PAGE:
(4) A stereoscopic display includes an array of two-dimensional image projectors two-dimensionally arranged in horizontal and vertical directions; an array of apertures arranged on the image-generating side of the two-dimensional image projector array; a common lens arranged on the image-generating side of the aperture array; a vertical-direction diffusion plate arranged on the image-generating side of the common lens; and an image plane generated in the vicinity of the vertical-direction diffusion plate, wherein a number of images different in horizontal display directions are generated.

(5) A stereoscopic display includes an array of two-dimensional image displays two-dimensionally arranged in horizontal and vertical directions; an array of lenses arranged on the image-generating side of the two-dimensional image display array; an array of apertures arranged on the image-generating side of the lens array; a common lens arranged on the image-generating side of the aperture array; and a vertical-direction diffusion plate arranged on the image-generating side of the common lens; and an image plane generated in the vicinity of the vertical-direction diffusion plate, wherein a number of images different in horizontal display directions are generated.

(6) A stereoscopic display includes an array of illumination optical systems two-dimensionally arranged in horizontal and vertical directions; an array of transmission two-dimensional image displays arranged on the image-generating side of the illumination optical system array; an array of lenses arranged on the image-generating side of the transmission two-dimensional image display array; a common lens arranged on the image-generating side of the lens array; a vertical-direction diffusion plate arranged on the image-generating side of the common lens; and an image plane generated in the vicinity of the vertical-direction diffusion plate on the image-generating side, wherein a number of images different in horizontal display directions are generated.

(7) A stereoscopic display includes an array of illumination optical systems two-dimensionally arranged in horizontal and vertical directions; an array of transmission two-dimensional image displays arranged on the image-generating side of the illumination optical system array; an array of lenses arranged on the image-generating side of the transmission two-dimensional image display array; an array of apertures arranged on the image-generating side of the lens array; a common lens arranged on the image-generating side of the aperture array; a vertical-direction diffusion plate arranged on the image-generating side of the common lens; and an image plane generated in the vicinity of the vertical-direction diffusion plate on the image-generating side, wherein a number of images different in horizontal display directions are generated.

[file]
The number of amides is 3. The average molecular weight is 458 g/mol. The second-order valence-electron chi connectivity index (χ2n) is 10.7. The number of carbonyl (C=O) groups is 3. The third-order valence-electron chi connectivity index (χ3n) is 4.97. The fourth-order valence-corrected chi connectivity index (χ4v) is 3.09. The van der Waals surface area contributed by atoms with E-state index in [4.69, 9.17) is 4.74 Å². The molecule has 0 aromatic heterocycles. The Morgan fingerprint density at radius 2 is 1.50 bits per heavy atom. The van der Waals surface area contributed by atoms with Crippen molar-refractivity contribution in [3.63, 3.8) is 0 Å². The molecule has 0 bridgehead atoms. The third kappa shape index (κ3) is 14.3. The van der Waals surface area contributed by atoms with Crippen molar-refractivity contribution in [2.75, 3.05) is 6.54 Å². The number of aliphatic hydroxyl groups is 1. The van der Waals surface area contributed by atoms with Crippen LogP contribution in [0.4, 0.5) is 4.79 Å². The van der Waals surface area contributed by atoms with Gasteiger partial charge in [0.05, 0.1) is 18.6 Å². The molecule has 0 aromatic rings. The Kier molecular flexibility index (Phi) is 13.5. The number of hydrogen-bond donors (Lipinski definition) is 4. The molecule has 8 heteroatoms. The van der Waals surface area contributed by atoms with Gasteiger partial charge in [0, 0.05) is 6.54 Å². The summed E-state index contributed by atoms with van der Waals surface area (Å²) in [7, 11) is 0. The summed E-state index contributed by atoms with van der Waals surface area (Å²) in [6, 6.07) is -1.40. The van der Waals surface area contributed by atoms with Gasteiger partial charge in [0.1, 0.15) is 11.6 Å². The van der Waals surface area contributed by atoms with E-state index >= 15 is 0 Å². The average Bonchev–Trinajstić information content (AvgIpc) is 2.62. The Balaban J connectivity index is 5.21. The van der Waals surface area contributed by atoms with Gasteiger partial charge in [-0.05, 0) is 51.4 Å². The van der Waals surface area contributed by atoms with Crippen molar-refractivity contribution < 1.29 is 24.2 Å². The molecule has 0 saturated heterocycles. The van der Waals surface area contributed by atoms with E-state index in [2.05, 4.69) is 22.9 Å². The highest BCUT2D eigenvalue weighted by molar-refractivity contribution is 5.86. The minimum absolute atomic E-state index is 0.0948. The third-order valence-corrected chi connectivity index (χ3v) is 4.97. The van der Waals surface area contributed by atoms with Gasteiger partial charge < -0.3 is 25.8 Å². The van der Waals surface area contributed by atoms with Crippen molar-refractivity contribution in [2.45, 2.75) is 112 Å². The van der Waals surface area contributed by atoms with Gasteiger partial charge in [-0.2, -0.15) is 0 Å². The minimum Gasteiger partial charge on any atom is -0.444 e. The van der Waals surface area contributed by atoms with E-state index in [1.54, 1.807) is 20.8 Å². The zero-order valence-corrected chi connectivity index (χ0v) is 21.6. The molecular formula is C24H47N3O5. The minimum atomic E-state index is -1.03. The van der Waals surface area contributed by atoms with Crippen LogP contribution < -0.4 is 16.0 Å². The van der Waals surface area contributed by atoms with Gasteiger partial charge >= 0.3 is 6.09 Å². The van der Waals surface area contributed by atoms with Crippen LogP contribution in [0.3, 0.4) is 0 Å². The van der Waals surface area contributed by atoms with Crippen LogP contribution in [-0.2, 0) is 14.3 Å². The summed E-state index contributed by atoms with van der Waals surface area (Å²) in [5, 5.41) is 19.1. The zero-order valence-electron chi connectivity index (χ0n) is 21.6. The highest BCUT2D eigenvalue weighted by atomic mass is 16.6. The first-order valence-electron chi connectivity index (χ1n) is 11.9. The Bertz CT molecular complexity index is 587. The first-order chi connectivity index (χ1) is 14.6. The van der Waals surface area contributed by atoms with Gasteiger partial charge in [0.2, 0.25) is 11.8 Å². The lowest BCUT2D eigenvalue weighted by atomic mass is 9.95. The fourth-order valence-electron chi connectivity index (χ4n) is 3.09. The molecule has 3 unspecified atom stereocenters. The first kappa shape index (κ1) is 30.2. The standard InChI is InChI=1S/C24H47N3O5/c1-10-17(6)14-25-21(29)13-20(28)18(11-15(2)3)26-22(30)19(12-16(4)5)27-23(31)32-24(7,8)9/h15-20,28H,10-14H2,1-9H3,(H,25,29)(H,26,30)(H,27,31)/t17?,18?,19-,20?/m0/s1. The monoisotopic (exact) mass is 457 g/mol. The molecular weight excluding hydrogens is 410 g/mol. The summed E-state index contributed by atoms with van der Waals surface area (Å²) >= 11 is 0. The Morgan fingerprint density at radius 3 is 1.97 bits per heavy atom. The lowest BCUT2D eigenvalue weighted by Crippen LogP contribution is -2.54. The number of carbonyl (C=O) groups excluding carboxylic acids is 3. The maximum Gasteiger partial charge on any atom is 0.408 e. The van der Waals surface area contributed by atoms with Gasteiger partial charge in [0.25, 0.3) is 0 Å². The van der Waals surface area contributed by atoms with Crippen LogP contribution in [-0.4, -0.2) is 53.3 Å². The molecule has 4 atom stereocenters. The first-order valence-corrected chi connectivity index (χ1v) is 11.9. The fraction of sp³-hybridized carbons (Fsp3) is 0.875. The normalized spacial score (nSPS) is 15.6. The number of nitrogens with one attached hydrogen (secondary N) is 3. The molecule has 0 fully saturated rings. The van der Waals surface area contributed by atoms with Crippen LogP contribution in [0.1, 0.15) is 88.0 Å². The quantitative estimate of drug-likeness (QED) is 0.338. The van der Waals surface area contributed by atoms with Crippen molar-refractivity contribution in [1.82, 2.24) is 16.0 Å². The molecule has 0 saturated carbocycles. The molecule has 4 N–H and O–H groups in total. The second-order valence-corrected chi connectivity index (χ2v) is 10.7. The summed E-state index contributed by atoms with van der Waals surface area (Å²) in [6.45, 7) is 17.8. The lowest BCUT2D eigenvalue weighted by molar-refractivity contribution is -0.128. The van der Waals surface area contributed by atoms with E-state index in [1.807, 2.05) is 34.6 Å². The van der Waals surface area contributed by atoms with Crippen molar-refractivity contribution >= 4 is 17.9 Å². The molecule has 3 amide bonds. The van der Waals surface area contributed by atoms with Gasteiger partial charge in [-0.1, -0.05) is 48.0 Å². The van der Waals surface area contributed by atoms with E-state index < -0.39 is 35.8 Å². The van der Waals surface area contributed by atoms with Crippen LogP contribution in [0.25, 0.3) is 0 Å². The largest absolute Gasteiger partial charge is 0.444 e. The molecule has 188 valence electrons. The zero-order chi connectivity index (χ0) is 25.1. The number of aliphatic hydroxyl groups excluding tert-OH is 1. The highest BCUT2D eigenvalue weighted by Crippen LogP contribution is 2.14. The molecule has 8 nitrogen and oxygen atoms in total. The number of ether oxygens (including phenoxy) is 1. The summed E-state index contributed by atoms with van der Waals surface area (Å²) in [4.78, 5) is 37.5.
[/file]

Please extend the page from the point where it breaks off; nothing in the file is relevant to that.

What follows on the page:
(8) A stereoscopic display includes an array of light sources two-dimensionally arranged in horizontal and vertical directions; a micro-lens arranged on the image-generating side of the light source array; and a display plane made of a two-dimensional array of pixels and having a vertical-direction diffusion plate arranged on the image-generating side of the micro-lens, wherein a number of images different in horizontal display directions are generated.

(9) A stereoscopic display includes an array of light sources two-dimensionally arranged in horizontal and vertical directions; a pinhole arranged on the image-generating side of the light source array; and a display plane made of a two-dimensional array of pixels and having a vertical-direction diffusion plate arranged on the image-generating side of the pinhole, wherein a number of images different in horizontal display directions are generated.

(10) A stereoscopic display includes a divergent light source; an array of transmission light modulators arranged on the image-generating side of the divergent light source; and a display plane made of a two-dimensional array of pixels and having a vertical-direction diffusion plate arranged on the image-generating side of the transmission light modulator array, wherein a number of images different in horizontal display directions are generated.

BRIEF DESCRIPTION OF THE DRAWINGS

FIG. 1 is an explanatory drawing of a conventional binocular stereoscopic display system.

FIG. 2 is a block diagram of a conventional device realizing a multi-eye stereoscopic display system using a lenticular sheet.

FIG. 3 is a block diagram of a conventional device realizing a multi-eye stereoscopic display system using a reflection lenticular sheet.

FIG. 4 is a block diagram of a conventional device realizing a multi-eye stereoscopic display system using a parallax barrier.

FIG. 5 is an explanatory drawing of high-density horizontal parallax image display produced by amalgamation between two-dimensional arrangement of display angular ranges of image generating sources and vertical display angular ranges, showing a principle of the present invention.